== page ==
This delicious, richly-flavored black tea is from one of China’s best-known locations among tea afficionados, but not because of the tea gardens or any historical reputation for finely-plucked, loose leaf tea (at least not in the West…). Rather, the region from which this incredible leaf comes is well-known for the world-famous, small-size teapots that are made in this eastern China village: the Yixing teapots that are used primarily for steeping Pu-erh, other ‘dark’ teas (such as heicha), and also oolong. This region is best known for its deposits of ‘purple clay’, the dense, concentrated and intensely-colored clay that is fabricated into many simple, elegant, whimsical, and fanciful teapots, that do not need a glaze to accomplish the task of holding leaf and water together while steeping.
Jiangsu Province in general is a stunning region of steep mountains and bamboo forests, with many settlements that date back to summer residences of both wealthy and powerful Chinese and later, westerners, who were all escaping the heat of the summer in the major cities that have been so densely populated for centuries. Yixing city is now populated by 1.24 million residents, but it was once a sleepy pottery town known only to tea enthusiasts and pottery collectors. The province is also home (in China) to another world-famous artisan manufacture: silk.
Along with dense stands of graceful bamboo, for centuries magnificent mulberry trees have been (and still are) used to delineate the borders of these local tea gardens, subdividing these small gardens into ‘sections’ in order to identify plots of garden by growing method, the particular cultivar planted, and other botanical specifics. Natural ‘borders’ such as plantings are wonderful lines of demarkation, and as with stone walls in other parts of the world, create a flowing but firm line in the earth that can serve as a viable boundary marker. In the case of bamboo and mulberry, these plantings can also act as a buffer from weather patterns, insects, and man. In Jiangsu Province it is said that its most famous green tea harvest, that of Bi Lo Chun, benefits from the aroma of the flowering mulberry, and some even propose that the tea leaf is imbued with the subtle aroma of the mulberry flowers. Having travelled in the area, we can speak to the beauty of the landscape, but must admit that we have a difficult time isolating that mulberry flower aroma in the scent of either Bi Lo Chun or any other tea leaf grown in the province. However, we love a good tale as much as the next historian, so we tend to believe that at some point the transfer of aroma must have been possible, and may have occurred!
We are currently blessed with a delicious and uniquely special black tea from this region that is made just for Tea Trekker. This is quite exciting, as we have not been able to source tea from this region in more than a decade. We have been hinting at its arrival for several months or so now… Made from the same leaf plantings as the green tea in the area (though not the Bi Lo Chun plantings) this leaf is among the longer of the small-leafed group of eastern China black teas. It has a delicate turn that twists nicely in a graceful arc. As with the Keemun tea growing region (Qimen), whose leaf was historically made into green tea, Jiangsu Province has wonderful plantings now of both green and black tea bushes. The domestic China tea market has discovered this manufacture of black tea during the last five years or so, and the price has risen dramatically, but luckily it was formerly known only for being an inexpensive, locally-consumed tea, so the price rise has simply made it competitive with other first-class China black tea.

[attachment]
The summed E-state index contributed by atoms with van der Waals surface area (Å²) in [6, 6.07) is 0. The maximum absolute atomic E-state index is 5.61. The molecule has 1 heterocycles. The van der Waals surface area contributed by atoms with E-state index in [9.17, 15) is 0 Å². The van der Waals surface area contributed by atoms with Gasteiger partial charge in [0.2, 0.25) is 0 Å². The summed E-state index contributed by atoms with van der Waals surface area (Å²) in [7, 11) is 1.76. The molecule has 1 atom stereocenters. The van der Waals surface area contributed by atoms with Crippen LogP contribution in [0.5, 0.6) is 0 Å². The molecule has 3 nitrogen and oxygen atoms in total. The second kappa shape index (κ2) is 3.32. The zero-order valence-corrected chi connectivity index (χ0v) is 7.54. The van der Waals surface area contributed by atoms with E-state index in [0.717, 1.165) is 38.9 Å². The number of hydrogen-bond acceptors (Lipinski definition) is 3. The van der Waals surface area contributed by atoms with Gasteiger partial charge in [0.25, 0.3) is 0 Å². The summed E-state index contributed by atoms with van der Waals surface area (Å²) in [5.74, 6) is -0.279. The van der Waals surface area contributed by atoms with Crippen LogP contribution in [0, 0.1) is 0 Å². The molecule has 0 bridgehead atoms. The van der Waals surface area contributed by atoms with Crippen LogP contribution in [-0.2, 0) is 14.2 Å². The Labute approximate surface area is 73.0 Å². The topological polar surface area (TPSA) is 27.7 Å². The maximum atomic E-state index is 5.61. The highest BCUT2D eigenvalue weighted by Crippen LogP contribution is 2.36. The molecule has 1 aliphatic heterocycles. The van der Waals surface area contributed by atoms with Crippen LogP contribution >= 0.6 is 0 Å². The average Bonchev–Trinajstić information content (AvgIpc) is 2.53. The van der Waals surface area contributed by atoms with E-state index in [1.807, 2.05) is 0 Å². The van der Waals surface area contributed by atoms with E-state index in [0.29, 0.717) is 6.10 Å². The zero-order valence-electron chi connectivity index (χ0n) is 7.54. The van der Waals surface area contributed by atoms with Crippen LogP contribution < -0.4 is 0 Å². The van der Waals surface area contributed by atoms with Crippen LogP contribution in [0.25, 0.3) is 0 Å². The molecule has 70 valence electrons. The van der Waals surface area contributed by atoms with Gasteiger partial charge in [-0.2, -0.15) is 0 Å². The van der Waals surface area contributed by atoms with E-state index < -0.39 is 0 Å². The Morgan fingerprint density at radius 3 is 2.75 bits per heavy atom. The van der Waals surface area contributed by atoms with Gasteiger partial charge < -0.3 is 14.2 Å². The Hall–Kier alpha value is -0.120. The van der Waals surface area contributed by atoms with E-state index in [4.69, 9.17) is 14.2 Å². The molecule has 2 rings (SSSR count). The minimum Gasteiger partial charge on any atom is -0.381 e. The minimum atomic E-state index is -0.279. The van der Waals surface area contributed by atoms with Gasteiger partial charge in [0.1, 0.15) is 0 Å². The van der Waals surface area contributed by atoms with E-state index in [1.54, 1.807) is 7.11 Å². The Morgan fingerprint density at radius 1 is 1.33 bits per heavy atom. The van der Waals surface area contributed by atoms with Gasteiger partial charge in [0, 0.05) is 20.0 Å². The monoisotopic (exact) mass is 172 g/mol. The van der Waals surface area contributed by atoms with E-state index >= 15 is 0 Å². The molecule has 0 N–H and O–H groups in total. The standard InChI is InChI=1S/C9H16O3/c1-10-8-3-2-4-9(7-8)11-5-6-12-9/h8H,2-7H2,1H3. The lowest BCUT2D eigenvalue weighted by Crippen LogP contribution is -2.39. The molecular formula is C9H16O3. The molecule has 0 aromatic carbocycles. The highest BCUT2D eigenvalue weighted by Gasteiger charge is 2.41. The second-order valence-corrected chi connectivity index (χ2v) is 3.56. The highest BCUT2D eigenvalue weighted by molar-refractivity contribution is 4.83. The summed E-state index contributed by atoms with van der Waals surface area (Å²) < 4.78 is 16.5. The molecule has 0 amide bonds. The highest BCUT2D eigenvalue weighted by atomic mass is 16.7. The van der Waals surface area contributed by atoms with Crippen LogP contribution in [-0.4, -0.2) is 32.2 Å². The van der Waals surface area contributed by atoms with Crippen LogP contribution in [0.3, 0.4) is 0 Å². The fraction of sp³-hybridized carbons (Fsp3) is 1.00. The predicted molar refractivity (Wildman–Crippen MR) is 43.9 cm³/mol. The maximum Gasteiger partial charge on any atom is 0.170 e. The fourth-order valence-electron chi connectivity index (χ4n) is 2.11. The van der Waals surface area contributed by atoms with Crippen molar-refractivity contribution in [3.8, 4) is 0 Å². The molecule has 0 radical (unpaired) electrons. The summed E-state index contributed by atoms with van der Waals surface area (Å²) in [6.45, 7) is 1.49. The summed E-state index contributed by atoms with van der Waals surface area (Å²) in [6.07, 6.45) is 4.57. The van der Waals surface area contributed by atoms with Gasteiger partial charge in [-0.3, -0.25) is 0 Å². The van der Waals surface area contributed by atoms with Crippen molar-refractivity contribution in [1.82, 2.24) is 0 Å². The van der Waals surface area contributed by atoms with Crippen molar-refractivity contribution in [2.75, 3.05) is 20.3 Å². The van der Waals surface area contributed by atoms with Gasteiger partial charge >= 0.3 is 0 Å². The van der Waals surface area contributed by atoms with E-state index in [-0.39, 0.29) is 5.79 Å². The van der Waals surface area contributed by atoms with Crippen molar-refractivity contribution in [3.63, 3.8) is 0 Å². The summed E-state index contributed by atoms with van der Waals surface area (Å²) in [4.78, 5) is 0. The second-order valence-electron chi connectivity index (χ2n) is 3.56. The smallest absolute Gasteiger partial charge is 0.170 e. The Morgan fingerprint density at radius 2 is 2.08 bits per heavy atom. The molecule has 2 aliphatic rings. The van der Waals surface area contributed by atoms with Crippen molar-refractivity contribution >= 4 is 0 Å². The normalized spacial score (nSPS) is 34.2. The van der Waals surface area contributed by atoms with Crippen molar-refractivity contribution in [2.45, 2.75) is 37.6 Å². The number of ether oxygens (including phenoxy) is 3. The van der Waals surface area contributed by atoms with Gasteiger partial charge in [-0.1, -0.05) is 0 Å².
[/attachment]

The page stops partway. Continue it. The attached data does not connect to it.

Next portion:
And a first-class tea it is…For 25 years it has been one one of those ‘holy grail’ teas in that it has been quite difficult to source and the quality always needing to be re-affirmed prior to purchase. However, when all the characteristics are as they should be, Yixing black tea is a stunner, and this is that tea.
The flavor is jam-packed. It is rich, full-bodied, quite ‘raisin-y‘, and is (we think) best drunk neat, or plain, but it does accept milk quite readily so if that is how you prefer your liquid tea, then try it both ways. This is what we like to call a ‘sturdy’ black tea – one that has incredible structure. Because of the incredible terroir of the area the growing conditions are superb and this tea reflects that. It has a bountiful amount of the cacao-like aroma and flavor that is so reminiscent of its black tea neighbors to the south (in Fujian Province) but none of the spicy, winey flavor of the Keemun teas to the west.
The leaf is slender, whole leaf, and beautiful to look at. It is similar in appearance to the Keemun Mao Feng A++ but more slender, full of contrasting-color tip, and is much more deeply-flavored. The leaf does not erupt in size the way the new Bai Lin does (it has the most remarkable increase in size when rehydrated!)
The aromatic qualities of our Yixing Black are bright and intoxicating – mostly in the wet leaf – with nuance of raisin, cacao, and dried fruit.
Our current Yixing Black tea is elegant, richly aromatic, and has a finish that lingers.
The liquor is clear but with high soluble solids, and is a deep, rich claret color.
This area was one of the first places that we visited on our first trip to China in 2000, and we have re-visited it to source delicious teas and functional teawares. The region also has a nascent tourist capability that encourages maintaining the clean natural environment of eastern China, including its tea gardens.